Sticking to Strategy
Accomplishing strategic goals can sometimes feel impossible. I have a couple solutions.
- By David Kopf
- Dec 01, 2017
The easiest thing to do in life is come
up with a plan. The hardest thing is to stick to it.
That’s exactly why I loathe things like New Year’s
resolutions. For starters, the timing is all off. By the
time you announce a New Year’s resolution, you’re
already behind the eight ball — you have only a
vague intent to do something, and no time to get
started. And actually following through on New
Year’s resolutions? Well, I think we’ve all followed
that pathway of good intentions until disappears in
Frustratingly, the “New Year’s Resolution
Effect” isn’t limited to our personal lives. The
same dynamic impacts us on a professional level.
I started thinking about that at the last Medtrade
held Oct. 23-25 in Atlanta. The show offered a
Mount Kilimanjaro of rock-solid professional
education across a number of pressing industry
topics, and served it up in a variety of formats. The
show is easily one of the best values for industry
education available to HME providers, but all that
education can easily fall by the wayside.
Why? Because actual life intrudes. There’s a
business truism that speaks to this: “we spend
more time working in our businesses, rather than
on them.” It is so true. Ask yourself, how often do
you come back from a trade show with a dozen or
so great ideas to help your business grow? Now,
ask yourself how focused you are on implementing
those ideas three months later? The answer for
most owners and managers of HME businesses is
that they likely aren’t all that focused on them.
It’s understandable Too many things intrude:
an experienced employee resigns, you lose a key
referral partner, a payer changes their funding policies,
you get audited by Medicare — all the realities
of running a provider business crop up and throw
you off track.
What you need is a method for keeping yourself
on track. I have some suggestions that might help.
Set SMART Goals
The first thing you need to do is set some goals.
But what are the right ones? Nebulous desire to
accomplish something doesn’t get you to the finish
line. You need to break down your strategic objectives
into individual milestones, and a good way to
do that is with the SMART method of goal-setting,
which was first described by George Doran in
Management Review back in 1981. Doran’s tried-and-true technique requires that goals be:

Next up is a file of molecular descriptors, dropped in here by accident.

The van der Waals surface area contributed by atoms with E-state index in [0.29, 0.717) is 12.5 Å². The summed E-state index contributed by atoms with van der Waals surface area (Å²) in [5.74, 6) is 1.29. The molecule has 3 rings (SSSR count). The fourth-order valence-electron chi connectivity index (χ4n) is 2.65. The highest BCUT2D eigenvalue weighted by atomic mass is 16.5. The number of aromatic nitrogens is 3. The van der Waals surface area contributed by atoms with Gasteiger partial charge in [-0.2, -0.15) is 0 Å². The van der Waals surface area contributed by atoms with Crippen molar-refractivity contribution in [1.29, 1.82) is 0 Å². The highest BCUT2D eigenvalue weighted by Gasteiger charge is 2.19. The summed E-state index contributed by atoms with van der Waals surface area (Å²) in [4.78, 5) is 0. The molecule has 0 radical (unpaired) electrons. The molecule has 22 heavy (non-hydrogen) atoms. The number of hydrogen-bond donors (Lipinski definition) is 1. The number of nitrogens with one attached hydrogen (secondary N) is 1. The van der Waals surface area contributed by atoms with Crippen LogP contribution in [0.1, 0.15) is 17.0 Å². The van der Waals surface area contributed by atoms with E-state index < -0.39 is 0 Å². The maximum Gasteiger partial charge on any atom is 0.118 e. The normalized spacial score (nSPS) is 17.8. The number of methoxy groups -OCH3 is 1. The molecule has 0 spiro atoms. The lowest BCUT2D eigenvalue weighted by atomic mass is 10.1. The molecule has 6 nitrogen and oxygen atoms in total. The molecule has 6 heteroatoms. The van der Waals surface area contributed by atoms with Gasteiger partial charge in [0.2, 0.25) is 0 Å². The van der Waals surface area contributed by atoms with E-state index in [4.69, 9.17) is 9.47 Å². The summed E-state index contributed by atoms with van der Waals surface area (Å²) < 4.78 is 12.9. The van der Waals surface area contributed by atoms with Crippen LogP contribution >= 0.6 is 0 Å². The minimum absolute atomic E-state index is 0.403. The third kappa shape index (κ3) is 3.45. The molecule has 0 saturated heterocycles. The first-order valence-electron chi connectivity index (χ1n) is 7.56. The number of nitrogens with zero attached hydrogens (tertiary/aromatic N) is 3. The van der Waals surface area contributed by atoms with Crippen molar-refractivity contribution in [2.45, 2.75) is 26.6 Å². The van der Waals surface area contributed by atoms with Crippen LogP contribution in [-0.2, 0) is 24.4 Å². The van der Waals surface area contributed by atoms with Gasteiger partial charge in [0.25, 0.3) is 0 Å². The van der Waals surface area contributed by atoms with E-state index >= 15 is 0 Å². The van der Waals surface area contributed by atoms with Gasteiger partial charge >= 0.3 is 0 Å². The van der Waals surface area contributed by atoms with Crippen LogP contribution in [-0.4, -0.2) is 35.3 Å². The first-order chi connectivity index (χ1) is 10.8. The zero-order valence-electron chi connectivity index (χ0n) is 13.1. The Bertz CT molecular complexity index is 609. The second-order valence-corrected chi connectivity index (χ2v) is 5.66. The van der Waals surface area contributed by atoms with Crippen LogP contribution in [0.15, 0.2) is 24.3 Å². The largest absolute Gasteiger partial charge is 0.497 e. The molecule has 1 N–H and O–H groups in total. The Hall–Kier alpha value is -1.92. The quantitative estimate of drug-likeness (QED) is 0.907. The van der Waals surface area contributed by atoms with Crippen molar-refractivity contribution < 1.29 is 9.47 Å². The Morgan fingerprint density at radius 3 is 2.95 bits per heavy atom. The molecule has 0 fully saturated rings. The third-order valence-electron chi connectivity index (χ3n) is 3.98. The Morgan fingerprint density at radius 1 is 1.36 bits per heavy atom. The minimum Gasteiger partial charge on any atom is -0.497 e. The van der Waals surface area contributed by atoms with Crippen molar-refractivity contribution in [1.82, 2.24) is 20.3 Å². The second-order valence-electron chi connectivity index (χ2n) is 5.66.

- Specific. Never work toward vague objectives.
You should set quantifiable goals such as “I will
expand my monthly revenues by 10 percent.”
- Measurable. You must be able to track your
progress toward a goal and measure how well you
are doing using reliable performance indicators.
- Activity-based. The goal will require steps
to accomplish and you will need to map out these
steps and accomplish them to work toward your
goal. What will you need in terms of resources and
help to accomplish them?
- Realistic. Never be over eager or over optimistic
in terms of what you want to accomplish.
Set smaller, attainable goals rather than continually
failing to tackle overly aggressive goals.
- Time-bound. You must set hard deadlines
for accomplishing your goals and hold yourself
accountable if they are not achieved on schedule.
Setting the right kinds of goals is only half of
the equation, however. Now you need a method of
actually sticking with them.
The two best tools for that are regular reporting
and review, but you need to have structure. Establish a procedure for reviewing performance
regarding those goals on at least on a quarterly
basis, and ideally a monthly basis. During these
review sessions the team must ask hard questions
and provide honest, objective answers. Are we on
track, behind on our goals, or ahead of plan?
It’s critical for the team to use consistent, reliable
data in assessing its performance for the
past quarter in order to determine where it needs
improvement and where it is excelling. Moreover,
it is perfectly acceptable to recognize unplanned
variables, such as market conditions, or internal
company issues that are throwing you off-goal. The
key is to start adjusting your plans for accomplishing
your goals around those variables.
As long as you honestly assess accurate reporting
data, you should start seeing trends that tell you
where to tweak your gameplan for accomplishing
your strategic goals. But the key is that you must
stick to this reporting and review process. No
matter what life throws at you, your reporting,
review, reassessment and adjustment must always
take priority. Easier said than done, but that
dedication will make the difference.
This article originally appeared in the December 2017 issue of HME Business.
David Kopf is the Executive Editor of HME Business and DME Pharmacy magazine. Follow him on Twitter at @postacutenews.